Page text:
Ukulele: The ‘child’s toy’ that conquered the musical world

Ireland’s annual ukulele festival demonstrates the instrument’s phenomenal appeal

Virtuoso ukulele players Joel Eckhaus and Tim Findlen along with Tony Boland, the founder of the Ukulele Hooley By the Sea, dropped into The Irish Times in advance of this weekend’s annual festival. Video: Ronan McGreevy


The rise and fall and rise again of the ukulele tells us as much about the times we live in as it does about the humble instrument itself.

Once derided as a child’s toy and the instrument of choice of gap-toothed song-and-dance men in scruffy British seaside resorts or novelty performers like Tiny Tim, the ukulele all but vanished from the public consciousness.

In the last decade though, the ukulele has undergone an extraordinary renaissance. Sales of the instrument have trebled in the United States from 500,000 in 2009 to 1.4 million last year reflecting a worldwide phenomenon.

Sales of ukuleles in Britain have surpassed 250,000 a year thanks to the “Mumford effect” - Mumford & Sons being one of the mainstream acts that has embraced a once much-maligned instrument.

Ireland is no different. “We can’t keep the damn things in stock,” said Bill Murray, the manager of Walton’s, Dublin’s largest music store. “We sell thousands. We get school orders all the time. Most schools will order between five and 50.”

Ukuleles are cheap, but even the cheap ones sound good. The ukulele forgives mediocre players. They are an easy instrument to learn though a challenging one to perfect. Unlike recorders or tin whistles, they are chromatic instruments which means musicians can play all the notes and all the scales. They have supplanted the recorder in schools as the first instrument most children learn to play.

Adults testify to their therapeutic value and to their usefulness as a mindfulness tool in the frenetic world we live in. The ukulele is renowned for its happy sound.

They have become a tool of sociability with orchestras, ukulele nights and Whatsapp groups. The weekly ‘Ukulele Tuesday’ in the Stag’s Head, Dublin, attracts dozens of players of varying ability who are all asked to learn a songbook published online. The ukulele has become the most democratic of musical instruments.

Former RTÉ producer Tony Boland had been around music for much of his professional life but never learned to play an instrument until he heard somebody play the ukulele on the radio. That was in 2008.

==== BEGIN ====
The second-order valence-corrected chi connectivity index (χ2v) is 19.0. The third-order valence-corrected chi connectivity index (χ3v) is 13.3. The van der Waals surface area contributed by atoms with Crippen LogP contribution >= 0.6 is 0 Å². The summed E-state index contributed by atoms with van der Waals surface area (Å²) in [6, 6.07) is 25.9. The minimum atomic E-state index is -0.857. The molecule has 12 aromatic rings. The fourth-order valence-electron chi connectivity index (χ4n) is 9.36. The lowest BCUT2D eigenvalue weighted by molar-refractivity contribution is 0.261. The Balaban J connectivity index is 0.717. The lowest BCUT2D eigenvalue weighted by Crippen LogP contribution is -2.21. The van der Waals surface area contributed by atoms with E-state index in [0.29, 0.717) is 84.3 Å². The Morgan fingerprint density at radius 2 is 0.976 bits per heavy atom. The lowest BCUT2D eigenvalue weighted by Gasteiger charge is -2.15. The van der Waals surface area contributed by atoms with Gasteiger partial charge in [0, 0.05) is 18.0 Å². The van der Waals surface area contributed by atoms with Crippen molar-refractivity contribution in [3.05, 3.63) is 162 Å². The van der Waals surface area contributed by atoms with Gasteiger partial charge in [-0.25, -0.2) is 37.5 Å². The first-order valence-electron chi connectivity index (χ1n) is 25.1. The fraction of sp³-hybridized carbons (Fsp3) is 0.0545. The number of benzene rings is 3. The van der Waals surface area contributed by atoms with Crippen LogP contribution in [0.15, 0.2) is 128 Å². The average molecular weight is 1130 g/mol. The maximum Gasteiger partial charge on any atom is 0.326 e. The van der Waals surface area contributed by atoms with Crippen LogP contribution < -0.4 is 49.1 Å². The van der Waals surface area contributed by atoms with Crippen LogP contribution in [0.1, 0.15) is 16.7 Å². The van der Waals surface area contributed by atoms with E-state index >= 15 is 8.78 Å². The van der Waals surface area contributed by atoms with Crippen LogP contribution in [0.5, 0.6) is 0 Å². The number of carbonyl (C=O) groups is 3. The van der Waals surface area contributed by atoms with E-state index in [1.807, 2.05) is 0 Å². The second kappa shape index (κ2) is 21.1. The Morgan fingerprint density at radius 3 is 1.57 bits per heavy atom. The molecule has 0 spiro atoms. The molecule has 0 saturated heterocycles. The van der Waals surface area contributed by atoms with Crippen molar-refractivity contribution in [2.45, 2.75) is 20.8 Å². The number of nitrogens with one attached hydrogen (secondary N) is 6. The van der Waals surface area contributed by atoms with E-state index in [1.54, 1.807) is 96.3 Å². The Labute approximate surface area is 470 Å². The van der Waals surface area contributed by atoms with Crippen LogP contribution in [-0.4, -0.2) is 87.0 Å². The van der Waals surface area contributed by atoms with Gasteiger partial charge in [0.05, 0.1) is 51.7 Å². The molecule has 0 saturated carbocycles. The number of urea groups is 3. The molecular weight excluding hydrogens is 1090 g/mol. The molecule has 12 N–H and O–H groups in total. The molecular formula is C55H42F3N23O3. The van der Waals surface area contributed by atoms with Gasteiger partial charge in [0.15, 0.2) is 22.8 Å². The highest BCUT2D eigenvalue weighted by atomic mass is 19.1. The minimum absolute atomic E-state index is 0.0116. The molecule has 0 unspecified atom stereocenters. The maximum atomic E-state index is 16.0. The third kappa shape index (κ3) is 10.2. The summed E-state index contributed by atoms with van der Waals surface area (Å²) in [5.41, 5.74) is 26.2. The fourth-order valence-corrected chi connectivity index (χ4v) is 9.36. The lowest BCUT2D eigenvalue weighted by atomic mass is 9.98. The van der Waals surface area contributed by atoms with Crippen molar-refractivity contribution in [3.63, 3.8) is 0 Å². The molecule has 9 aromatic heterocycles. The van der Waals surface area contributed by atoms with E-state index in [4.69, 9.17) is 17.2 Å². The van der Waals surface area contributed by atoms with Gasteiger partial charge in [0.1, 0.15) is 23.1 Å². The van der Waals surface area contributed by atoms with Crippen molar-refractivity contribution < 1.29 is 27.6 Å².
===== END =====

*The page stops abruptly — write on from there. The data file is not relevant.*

“I couldn’t find a shop in Ireland that sold one and I couldn’t find anybody who might teach me,” he said.

He bought an instrument online, an old mahogany Martin from 1919 with a few dints and scratches. It played beautifully even if he, by his own admission, does not play beautifully.

An internet search revealed about a half dozen other people in Ireland who played the ukulele.

Recession proof

Undaunted he set up the first ukulele festival in Temple Bar in 2009, just as sales were about to take off despite the collapse of the Celtic Tiger. It proved to be a recession-proof instrument.

“I know one music shop who told me that what saved them from having to close was their sales of ukuleles,” he said.

The eighth annual ukulele festival, known as the Ukulele Hooley By The Sea takes place on Saturday and Sunday in Dun Laoghaire. The highlight will be an open air concert on Sunday afternoon in the People’s Park followed by the Big Ukulele Jam.

Mr Boland says he is expecting 3,000 people for the jam; that’s performers not spectators.

“I have met a whole community of people. The only thing a lot of us have in common is the love of the ukulele,” he said. “I think it has an absolutely magical sound.”

Some of the best exponents of the instrument will also be playing at the festival.

Joel Eckhaus, who is based in Maine, is both a ukulele player and an instrument builder. The cheap ones he builds out of cigar boxes; the expensive ones out of mahogany based on a guitar design by Antonio Stradivari.

He casually lets slip that he made an instrument for Pearl Jam lead singer Eddie Vedder and “he bought one and gave it to Bruce Springsteen”.

Mr Vedder’s 2011 album Ukulele Songs, did much to popularise the instrument with rock fans.

Versatile instrument

Mr Eckhaus started off playing American folk music. Around 1980 he discovered the recordings of the great American ukulele player Roy Smeck. He could not find anybody else to give him lessons so he sought Smeck out. “ I found possibly the best teacher I could ever ask for,” he said.

“In the beginning people would laugh when I told them I played the ukulele because nobody ever heard of it. Gradually more and more people started becoming impressed with it.”

Mr Eckhaus identifies its versatility as an instrument as its chief attraction. “You can pick up a ukulele and learn three chords and play a song in 10 minutes or spend a lifetime playing ukulele and never stop learning.”

His playing partner for the weekend is Tim Findlen (35) also from Maine, but now living in Nashville, Tennessee.

He knew nothing about the ukulele until an old girlfriend gave him one the same week that he heard his first recording of the instrument.

“I’m particularly interested in pre-World War II music. There is a certain nostalgic glance when you can look back on the great golden age of the ukulele players and the mystique of vaudeville,” he says.

“The skies the limit,” he jokes. “I’m playing for 10 years and I’m still really bad at it. There is a lifetime of learning in this instrument.”

For more information on this weekend’s festival see